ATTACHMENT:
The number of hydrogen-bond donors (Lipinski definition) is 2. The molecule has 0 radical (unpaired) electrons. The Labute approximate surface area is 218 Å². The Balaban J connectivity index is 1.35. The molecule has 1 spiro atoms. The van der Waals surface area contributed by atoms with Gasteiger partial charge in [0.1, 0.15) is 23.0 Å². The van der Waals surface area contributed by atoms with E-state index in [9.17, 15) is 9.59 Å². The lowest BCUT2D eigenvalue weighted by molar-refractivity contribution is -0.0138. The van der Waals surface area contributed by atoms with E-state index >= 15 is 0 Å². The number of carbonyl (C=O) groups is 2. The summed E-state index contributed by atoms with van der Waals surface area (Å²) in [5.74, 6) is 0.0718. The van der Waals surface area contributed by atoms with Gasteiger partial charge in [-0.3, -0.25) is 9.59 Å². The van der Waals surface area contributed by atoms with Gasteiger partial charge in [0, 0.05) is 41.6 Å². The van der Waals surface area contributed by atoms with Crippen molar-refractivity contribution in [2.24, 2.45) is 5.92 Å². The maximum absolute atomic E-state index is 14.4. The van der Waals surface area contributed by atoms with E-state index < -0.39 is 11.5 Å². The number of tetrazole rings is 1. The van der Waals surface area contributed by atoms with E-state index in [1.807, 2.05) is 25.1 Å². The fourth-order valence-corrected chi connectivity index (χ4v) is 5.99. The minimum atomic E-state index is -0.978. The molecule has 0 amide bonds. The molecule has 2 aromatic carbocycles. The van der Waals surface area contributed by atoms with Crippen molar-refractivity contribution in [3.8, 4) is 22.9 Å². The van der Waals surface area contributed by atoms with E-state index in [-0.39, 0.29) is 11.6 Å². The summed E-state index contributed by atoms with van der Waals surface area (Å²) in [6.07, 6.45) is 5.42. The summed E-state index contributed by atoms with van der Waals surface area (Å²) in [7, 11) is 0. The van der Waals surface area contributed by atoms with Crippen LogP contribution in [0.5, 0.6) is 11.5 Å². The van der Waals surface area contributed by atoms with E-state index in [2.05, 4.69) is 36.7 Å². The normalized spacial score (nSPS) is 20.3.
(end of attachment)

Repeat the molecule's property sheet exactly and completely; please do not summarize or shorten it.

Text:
The number of hydrogen-bond donors (Lipinski definition) is 2. The molecule has 0 radical (unpaired) electrons. The Labute approximate surface area is 218 Å². The Balaban J connectivity index is 1.35. The molecule has 1 spiro atoms. The van der Waals surface area contributed by atoms with Gasteiger partial charge in [0.1, 0.15) is 23.0 Å². The van der Waals surface area contributed by atoms with E-state index in [9.17, 15) is 9.59 Å². The lowest BCUT2D eigenvalue weighted by molar-refractivity contribution is -0.0138. The van der Waals surface area contributed by atoms with E-state index >= 15 is 0 Å². The number of carbonyl (C=O) groups is 2. The summed E-state index contributed by atoms with van der Waals surface area (Å²) in [5.74, 6) is 0.0718. The van der Waals surface area contributed by atoms with Gasteiger partial charge in [-0.3, -0.25) is 9.59 Å². The van der Waals surface area contributed by atoms with Gasteiger partial charge in [0, 0.05) is 41.6 Å². The van der Waals surface area contributed by atoms with Crippen molar-refractivity contribution in [2.24, 2.45) is 5.92 Å². The maximum absolute atomic E-state index is 14.4. The van der Waals surface area contributed by atoms with E-state index < -0.39 is 11.5 Å². The number of tetrazole rings is 1. The van der Waals surface area contributed by atoms with E-state index in [1.807, 2.05) is 25.1 Å². The fourth-order valence-corrected chi connectivity index (χ4v) is 5.99. The minimum atomic E-state index is -0.978. The molecule has 0 amide bonds. The molecule has 2 aromatic carbocycles. The van der Waals surface area contributed by atoms with Crippen molar-refractivity contribution in [3.8, 4) is 22.9 Å². The van der Waals surface area contributed by atoms with E-state index in [-0.39, 0.29) is 11.6 Å². The summed E-state index contributed by atoms with van der Waals surface area (Å²) in [6.07, 6.45) is 5.42. The summed E-state index contributed by atoms with van der Waals surface area (Å²) in [7, 11) is 0. The van der Waals surface area contributed by atoms with Crippen LogP contribution in [0.5, 0.6) is 11.5 Å². The van der Waals surface area contributed by atoms with E-state index in [2.05, 4.69) is 36.7 Å². The normalized spacial score (nSPS) is 20.3.